Psychology Ending It All Due To Heavy Market Losses? The Story That Wasn’t There

This is a story about how a good friend of mine who lost over $700,000 in nine hours.

Some time ago, a fellow trader called me, let's call him Tom and he traded occasionally and was the president of a small company during the day. We arranged to meet and it seemed like a friendly conversation and there was no indication of what I was about to hear...

“You know, I actually have one more thing on my mind” - Tom said haltingly. “Last week I lost over half a million on the market.” I'll admit I was surprised as I knew he made money in the market, but I didn't think he traded that much. Losing such an amount for an occasional trader is no small thing. So, before talking with him, I recollected over 20 ways of dealing with losses which were acquired from various sources, including a group of the best traders in the world whom I had interviewed in the past.

I was anxiously awaiting the meeting as I had previously met with traders before with large losses but nothing like this situation. A loss of this magnitude and especially in such a short time frame of just 9 hours, can seriously affect the psyche. I have witnessed situations where people were on the verge of suicide and others who were not able to go back to the market for months. Other traders with large losses were haunted by remorse which lasted for years which shows that this is often as serious as it can get.

At the meeting, Tom told me what happened... For several months he had been observing a prominent trader who was able to grow his account by a factor of 10 in a single month. At some point he decided that it wasn't that hard to duplicate the success and deposited around $30k into an account and traded for a month. His initial success saw him take over $670K out of the market by trading 19 positions. The previus night he decided he was going to try to make it $2M and was hoping that there would be a move that would allow that to happen.

He sat down at around 2am and opened 3 positions with each having several dozen lots. A few minutes before 11am the next day they were all automatically closed at a loss and the account was wiped out. Later he told me that these positions were outside the trading system he was supposedly using.

To my surprise, Tom did not seem at all concerned about the loss! I questioned him at length about the incident, looking for any signs of trauma or any remnants of a difficult experience and I found nothing. There wasn't even a dip in his mood and as usual, he was in a good mood which to me was very strange. Intrigued, I began to inquire as to why he was unconcerned about such a loss as I was sure that it must have mattered to him. It was true that he was the president of the company but he didn't make that much money that he was able to blow through $700,000 in one evening.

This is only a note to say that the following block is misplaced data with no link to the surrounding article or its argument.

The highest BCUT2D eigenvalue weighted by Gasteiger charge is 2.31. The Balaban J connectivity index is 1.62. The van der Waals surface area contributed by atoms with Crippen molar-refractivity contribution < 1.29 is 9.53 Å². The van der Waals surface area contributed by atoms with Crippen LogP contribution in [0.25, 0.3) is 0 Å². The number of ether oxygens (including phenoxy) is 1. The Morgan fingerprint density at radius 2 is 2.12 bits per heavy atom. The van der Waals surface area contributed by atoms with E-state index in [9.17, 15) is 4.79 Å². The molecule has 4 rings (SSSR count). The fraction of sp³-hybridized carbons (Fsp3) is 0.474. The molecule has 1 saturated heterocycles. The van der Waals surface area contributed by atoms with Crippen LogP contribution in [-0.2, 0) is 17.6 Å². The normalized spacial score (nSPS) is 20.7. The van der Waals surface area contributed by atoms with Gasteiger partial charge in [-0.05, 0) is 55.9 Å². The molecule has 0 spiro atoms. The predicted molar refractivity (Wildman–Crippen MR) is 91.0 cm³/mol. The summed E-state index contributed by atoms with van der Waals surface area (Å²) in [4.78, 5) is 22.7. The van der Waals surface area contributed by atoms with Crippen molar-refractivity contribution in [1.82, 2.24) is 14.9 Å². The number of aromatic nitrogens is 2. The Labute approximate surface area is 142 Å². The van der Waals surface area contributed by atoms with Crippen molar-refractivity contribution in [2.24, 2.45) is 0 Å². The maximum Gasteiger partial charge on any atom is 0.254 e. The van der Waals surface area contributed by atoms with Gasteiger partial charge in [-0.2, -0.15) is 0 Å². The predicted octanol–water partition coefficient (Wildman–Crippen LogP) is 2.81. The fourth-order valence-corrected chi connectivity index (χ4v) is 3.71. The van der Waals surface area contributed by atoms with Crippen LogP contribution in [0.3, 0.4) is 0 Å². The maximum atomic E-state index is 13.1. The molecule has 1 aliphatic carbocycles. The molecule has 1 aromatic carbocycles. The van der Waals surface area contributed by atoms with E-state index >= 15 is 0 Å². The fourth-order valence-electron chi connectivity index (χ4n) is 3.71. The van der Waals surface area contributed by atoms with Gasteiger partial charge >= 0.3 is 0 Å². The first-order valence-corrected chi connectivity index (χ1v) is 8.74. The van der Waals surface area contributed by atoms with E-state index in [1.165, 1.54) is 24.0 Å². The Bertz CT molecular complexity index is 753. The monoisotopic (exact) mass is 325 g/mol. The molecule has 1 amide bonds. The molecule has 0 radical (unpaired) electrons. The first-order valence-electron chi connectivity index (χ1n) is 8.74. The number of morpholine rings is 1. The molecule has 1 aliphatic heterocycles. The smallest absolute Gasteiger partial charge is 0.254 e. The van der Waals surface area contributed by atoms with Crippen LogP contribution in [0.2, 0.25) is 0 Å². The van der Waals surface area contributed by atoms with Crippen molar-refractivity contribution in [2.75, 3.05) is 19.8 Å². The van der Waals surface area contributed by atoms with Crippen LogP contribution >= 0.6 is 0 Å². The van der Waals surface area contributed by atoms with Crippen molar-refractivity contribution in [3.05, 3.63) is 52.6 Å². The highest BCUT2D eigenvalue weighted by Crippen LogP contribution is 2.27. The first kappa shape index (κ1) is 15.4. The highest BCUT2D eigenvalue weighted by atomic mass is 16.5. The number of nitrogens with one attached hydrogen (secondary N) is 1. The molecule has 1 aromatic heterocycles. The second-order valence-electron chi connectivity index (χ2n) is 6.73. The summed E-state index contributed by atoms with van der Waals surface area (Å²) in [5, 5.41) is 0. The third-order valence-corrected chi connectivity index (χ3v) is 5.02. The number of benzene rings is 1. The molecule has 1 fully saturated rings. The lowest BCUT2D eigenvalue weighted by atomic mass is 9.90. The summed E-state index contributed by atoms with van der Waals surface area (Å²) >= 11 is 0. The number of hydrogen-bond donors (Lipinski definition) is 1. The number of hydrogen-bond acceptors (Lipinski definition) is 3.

Tom answer gave me food for thought for a long time and that I want to share with you:

“This is virtual money.” As long as you don't withdraw it, anything can happen to it. It's a virtual entity and it can disappear as quickly as it appeared. It's only when you have it in your bank account that it becomes real, but until you do, it's just a row of numbers. That's how I've always approached the markets, it's just numbers and nothing concrete. This again surprised me as it is the first time I had encountered this approach as in all other cases of traders I had so far worked with, money always mattered.

The depth of what Tom told me then didn't come to me until a few months later and in a nutshell, I can describe it this way:

Each of us has some image of the importance of money in our lives and we bring that image to the marketplace. A big loss (as well as a big gain, I've had that happen) can throw a person off balance for days, years or indefinitely. The essence of the problem is that the loss causes pain and this can be almost physical and can last for weeks or even months. There are traders who go through months of hell because of losses and on top of that there are additional serious and other unpleasant issues such as judgment from the environment and family.

I knew that the best traders are very tough and mentally resilient and this is one of the secrets to longevity in the market and the huge fortunes they build. Mental toughness is something I have studied for many years, in the case of top traders it is outstanding. Here I have come to understand that mental toughness has many forms and the lack of response to very difficult experiences may be due to a different perception of the situation, a different value system or a different value scale.

I must admit that Tom is certainly mentally very tough. This is an example of how different traders approach markets and money differently. The way you think about money determines how your psyche reacts to profits and losses and thus the mental strain. As long as Tom treats trading as a numbers game, he will be confident of the outcome and neither profit nor loss will shake him.

I am looking forward to discussing more about this in other articles because mental toughness is a little known topic and yet it is one of the pillars of success not only in trading, but... life in general. I will also tell you about a certain system (actually it is not so much a system as a way of trading) that was popularized by a trader who systematically made results similar to the one described in Tom's story. I will also let you know more about this trader and the system Tom followed who is very popular which many newspapers have featured because of results he was able to achieve.

Dariusz Swierk can be contacted at New City Trader